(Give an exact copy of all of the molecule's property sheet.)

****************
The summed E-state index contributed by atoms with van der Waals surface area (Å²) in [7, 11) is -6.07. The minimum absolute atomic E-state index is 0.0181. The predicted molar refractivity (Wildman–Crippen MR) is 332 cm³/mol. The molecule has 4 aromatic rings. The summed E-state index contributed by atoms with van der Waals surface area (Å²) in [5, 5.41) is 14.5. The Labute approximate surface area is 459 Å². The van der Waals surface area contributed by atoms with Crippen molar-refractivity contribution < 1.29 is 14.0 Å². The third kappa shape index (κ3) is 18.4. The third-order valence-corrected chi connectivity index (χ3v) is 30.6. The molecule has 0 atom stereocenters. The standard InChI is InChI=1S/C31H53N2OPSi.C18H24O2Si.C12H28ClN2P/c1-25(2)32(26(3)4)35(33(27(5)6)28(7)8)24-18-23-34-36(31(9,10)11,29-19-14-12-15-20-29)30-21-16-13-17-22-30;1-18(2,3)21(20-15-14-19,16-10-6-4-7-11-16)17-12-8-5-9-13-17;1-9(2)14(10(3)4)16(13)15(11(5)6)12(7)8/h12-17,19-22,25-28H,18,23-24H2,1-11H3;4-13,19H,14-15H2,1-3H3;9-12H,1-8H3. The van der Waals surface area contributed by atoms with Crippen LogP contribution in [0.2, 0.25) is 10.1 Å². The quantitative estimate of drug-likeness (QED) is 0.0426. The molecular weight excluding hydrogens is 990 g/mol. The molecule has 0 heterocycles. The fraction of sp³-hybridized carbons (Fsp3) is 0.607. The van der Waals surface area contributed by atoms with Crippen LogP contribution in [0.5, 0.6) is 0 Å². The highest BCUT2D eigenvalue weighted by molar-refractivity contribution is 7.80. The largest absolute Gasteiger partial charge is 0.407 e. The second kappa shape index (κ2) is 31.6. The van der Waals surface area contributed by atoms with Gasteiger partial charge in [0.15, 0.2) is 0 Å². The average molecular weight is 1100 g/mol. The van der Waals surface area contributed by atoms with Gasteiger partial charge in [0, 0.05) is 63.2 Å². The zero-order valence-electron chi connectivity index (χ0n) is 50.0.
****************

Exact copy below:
The summed E-state index contributed by atoms with van der Waals surface area (Å²) in [7, 11) is -6.07. The minimum absolute atomic E-state index is 0.0181. The predicted molar refractivity (Wildman–Crippen MR) is 332 cm³/mol. The molecule has 4 aromatic rings. The summed E-state index contributed by atoms with van der Waals surface area (Å²) in [5, 5.41) is 14.5. The Labute approximate surface area is 459 Å². The van der Waals surface area contributed by atoms with Crippen molar-refractivity contribution < 1.29 is 14.0 Å². The third kappa shape index (κ3) is 18.4. The third-order valence-corrected chi connectivity index (χ3v) is 30.6. The molecule has 0 atom stereocenters. The standard InChI is InChI=1S/C31H53N2OPSi.C18H24O2Si.C12H28ClN2P/c1-25(2)32(26(3)4)35(33(27(5)6)28(7)8)24-18-23-34-36(31(9,10)11,29-19-14-12-15-20-29)30-21-16-13-17-22-30;1-18(2,3)21(20-15-14-19,16-10-6-4-7-11-16)17-12-8-5-9-13-17;1-9(2)14(10(3)4)16(13)15(11(5)6)12(7)8/h12-17,19-22,25-28H,18,23-24H2,1-11H3;4-13,19H,14-15H2,1-3H3;9-12H,1-8H3. The van der Waals surface area contributed by atoms with Crippen LogP contribution in [0.2, 0.25) is 10.1 Å². The quantitative estimate of drug-likeness (QED) is 0.0426. The molecular weight excluding hydrogens is 990 g/mol. The molecule has 0 heterocycles. The fraction of sp³-hybridized carbons (Fsp3) is 0.607. The van der Waals surface area contributed by atoms with Crippen LogP contribution in [0.5, 0.6) is 0 Å². The highest BCUT2D eigenvalue weighted by molar-refractivity contribution is 7.80. The largest absolute Gasteiger partial charge is 0.407 e. The second kappa shape index (κ2) is 31.6. The van der Waals surface area contributed by atoms with Gasteiger partial charge in [0.15, 0.2) is 0 Å². The average molecular weight is 1100 g/mol. The van der Waals surface area contributed by atoms with Gasteiger partial charge in [0, 0.05) is 63.2 Å². The zero-order valence-electron chi connectivity index (χ0n) is 50.0.